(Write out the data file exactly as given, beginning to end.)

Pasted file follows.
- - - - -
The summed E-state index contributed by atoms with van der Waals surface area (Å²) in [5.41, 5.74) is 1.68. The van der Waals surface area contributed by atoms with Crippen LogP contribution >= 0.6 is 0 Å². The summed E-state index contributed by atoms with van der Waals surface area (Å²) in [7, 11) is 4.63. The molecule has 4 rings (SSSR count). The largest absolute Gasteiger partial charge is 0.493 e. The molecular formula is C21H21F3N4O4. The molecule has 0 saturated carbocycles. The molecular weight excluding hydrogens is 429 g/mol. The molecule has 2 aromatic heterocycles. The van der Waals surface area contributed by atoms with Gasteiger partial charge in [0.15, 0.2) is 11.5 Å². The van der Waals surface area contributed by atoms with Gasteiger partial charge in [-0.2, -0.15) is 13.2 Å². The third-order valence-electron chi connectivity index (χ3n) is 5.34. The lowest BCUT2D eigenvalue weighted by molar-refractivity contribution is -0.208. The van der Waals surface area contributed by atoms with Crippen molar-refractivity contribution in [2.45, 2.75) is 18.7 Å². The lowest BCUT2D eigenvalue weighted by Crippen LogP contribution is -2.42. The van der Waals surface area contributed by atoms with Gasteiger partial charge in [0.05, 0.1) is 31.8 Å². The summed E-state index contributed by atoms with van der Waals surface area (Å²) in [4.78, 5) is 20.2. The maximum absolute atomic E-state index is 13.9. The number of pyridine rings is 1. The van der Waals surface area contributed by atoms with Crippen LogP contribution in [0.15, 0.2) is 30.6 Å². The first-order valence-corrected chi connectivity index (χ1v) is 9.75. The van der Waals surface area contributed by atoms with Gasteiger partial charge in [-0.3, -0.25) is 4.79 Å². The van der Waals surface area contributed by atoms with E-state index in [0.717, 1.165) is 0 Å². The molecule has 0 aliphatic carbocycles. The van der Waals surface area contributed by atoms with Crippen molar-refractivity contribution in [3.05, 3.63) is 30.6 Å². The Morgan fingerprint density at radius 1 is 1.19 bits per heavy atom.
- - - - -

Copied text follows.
The summed E-state index contributed by atoms with van der Waals surface area (Å²) in [5.41, 5.74) is 1.68. The van der Waals surface area contributed by atoms with Crippen LogP contribution >= 0.6 is 0 Å². The summed E-state index contributed by atoms with van der Waals surface area (Å²) in [7, 11) is 4.63. The molecule has 4 rings (SSSR count). The largest absolute Gasteiger partial charge is 0.493 e. The molecular formula is C21H21F3N4O4. The molecule has 0 saturated carbocycles. The molecular weight excluding hydrogens is 429 g/mol. The molecule has 2 aromatic heterocycles. The van der Waals surface area contributed by atoms with Gasteiger partial charge in [0.15, 0.2) is 11.5 Å². The van der Waals surface area contributed by atoms with Gasteiger partial charge in [-0.2, -0.15) is 13.2 Å². The third-order valence-electron chi connectivity index (χ3n) is 5.34. The lowest BCUT2D eigenvalue weighted by molar-refractivity contribution is -0.208. The van der Waals surface area contributed by atoms with Crippen molar-refractivity contribution in [2.45, 2.75) is 18.7 Å². The lowest BCUT2D eigenvalue weighted by Crippen LogP contribution is -2.42. The van der Waals surface area contributed by atoms with Gasteiger partial charge in [0.05, 0.1) is 31.8 Å². The summed E-state index contributed by atoms with van der Waals surface area (Å²) in [4.78, 5) is 20.2. The maximum absolute atomic E-state index is 13.9. The number of pyridine rings is 1. The van der Waals surface area contributed by atoms with Crippen LogP contribution in [0.15, 0.2) is 30.6 Å². The first-order valence-corrected chi connectivity index (χ1v) is 9.75. The van der Waals surface area contributed by atoms with Gasteiger partial charge in [-0.3, -0.25) is 4.79 Å². The van der Waals surface area contributed by atoms with E-state index in [0.717, 1.165) is 0 Å². The molecule has 0 aliphatic carbocycles. The van der Waals surface area contributed by atoms with Crippen molar-refractivity contribution in [3.05, 3.63) is 30.6 Å². The Morgan fingerprint density at radius 1 is 1.19 bits per heavy atom.